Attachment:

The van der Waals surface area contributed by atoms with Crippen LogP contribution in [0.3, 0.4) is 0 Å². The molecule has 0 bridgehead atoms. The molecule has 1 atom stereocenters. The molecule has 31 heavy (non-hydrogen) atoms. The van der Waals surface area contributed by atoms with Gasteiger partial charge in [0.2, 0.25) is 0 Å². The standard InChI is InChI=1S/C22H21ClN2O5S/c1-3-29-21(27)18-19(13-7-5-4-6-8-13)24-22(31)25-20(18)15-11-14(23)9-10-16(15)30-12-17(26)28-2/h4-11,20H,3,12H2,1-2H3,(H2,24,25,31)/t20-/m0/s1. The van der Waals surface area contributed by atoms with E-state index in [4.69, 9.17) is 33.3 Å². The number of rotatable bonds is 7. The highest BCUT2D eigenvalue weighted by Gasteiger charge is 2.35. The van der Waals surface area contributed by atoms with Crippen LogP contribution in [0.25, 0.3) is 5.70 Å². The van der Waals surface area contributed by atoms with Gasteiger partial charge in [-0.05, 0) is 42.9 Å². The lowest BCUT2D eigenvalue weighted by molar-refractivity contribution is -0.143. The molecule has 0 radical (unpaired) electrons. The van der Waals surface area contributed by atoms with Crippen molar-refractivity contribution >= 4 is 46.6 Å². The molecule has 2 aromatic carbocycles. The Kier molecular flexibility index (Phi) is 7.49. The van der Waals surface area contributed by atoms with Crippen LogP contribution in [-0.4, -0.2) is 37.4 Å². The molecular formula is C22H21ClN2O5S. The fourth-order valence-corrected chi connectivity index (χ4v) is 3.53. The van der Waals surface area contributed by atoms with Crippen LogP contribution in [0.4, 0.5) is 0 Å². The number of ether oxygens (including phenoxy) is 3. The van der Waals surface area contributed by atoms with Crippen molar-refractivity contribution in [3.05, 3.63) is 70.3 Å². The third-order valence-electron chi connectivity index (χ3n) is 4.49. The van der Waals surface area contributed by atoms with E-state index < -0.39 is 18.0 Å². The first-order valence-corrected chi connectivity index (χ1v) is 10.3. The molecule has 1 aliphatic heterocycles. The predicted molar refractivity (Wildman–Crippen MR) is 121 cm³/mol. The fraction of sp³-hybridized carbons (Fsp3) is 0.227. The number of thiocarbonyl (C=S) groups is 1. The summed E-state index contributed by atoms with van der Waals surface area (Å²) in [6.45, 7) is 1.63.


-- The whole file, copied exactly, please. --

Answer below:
The van der Waals surface area contributed by atoms with Crippen LogP contribution in [0.3, 0.4) is 0 Å². The molecule has 0 bridgehead atoms. The molecule has 1 atom stereocenters. The molecule has 31 heavy (non-hydrogen) atoms. The van der Waals surface area contributed by atoms with Gasteiger partial charge in [0.2, 0.25) is 0 Å². The standard InChI is InChI=1S/C22H21ClN2O5S/c1-3-29-21(27)18-19(13-7-5-4-6-8-13)24-22(31)25-20(18)15-11-14(23)9-10-16(15)30-12-17(26)28-2/h4-11,20H,3,12H2,1-2H3,(H2,24,25,31)/t20-/m0/s1. The van der Waals surface area contributed by atoms with E-state index in [4.69, 9.17) is 33.3 Å². The number of rotatable bonds is 7. The highest BCUT2D eigenvalue weighted by Gasteiger charge is 2.35. The van der Waals surface area contributed by atoms with Crippen LogP contribution in [0.25, 0.3) is 5.70 Å². The van der Waals surface area contributed by atoms with Gasteiger partial charge in [-0.05, 0) is 42.9 Å². The lowest BCUT2D eigenvalue weighted by molar-refractivity contribution is -0.143. The molecule has 0 radical (unpaired) electrons. The van der Waals surface area contributed by atoms with Crippen molar-refractivity contribution >= 4 is 46.6 Å². The molecule has 2 aromatic carbocycles. The Kier molecular flexibility index (Phi) is 7.49. The van der Waals surface area contributed by atoms with Crippen LogP contribution in [-0.4, -0.2) is 37.4 Å². The molecular formula is C22H21ClN2O5S. The fourth-order valence-corrected chi connectivity index (χ4v) is 3.53. The van der Waals surface area contributed by atoms with Crippen LogP contribution in [0.4, 0.5) is 0 Å². The number of ether oxygens (including phenoxy) is 3. The van der Waals surface area contributed by atoms with Crippen molar-refractivity contribution in [3.05, 3.63) is 70.3 Å². The third-order valence-electron chi connectivity index (χ3n) is 4.49. The van der Waals surface area contributed by atoms with E-state index < -0.39 is 18.0 Å². The first-order valence-corrected chi connectivity index (χ1v) is 10.3. The molecule has 1 aliphatic heterocycles. The predicted molar refractivity (Wildman–Crippen MR) is 121 cm³/mol. The fraction of sp³-hybridized carbons (Fsp3) is 0.227. The number of thiocarbonyl (C=S) groups is 1. The summed E-state index contributed by atoms with van der Waals surface area (Å²) in [6.45, 7) is 1.63.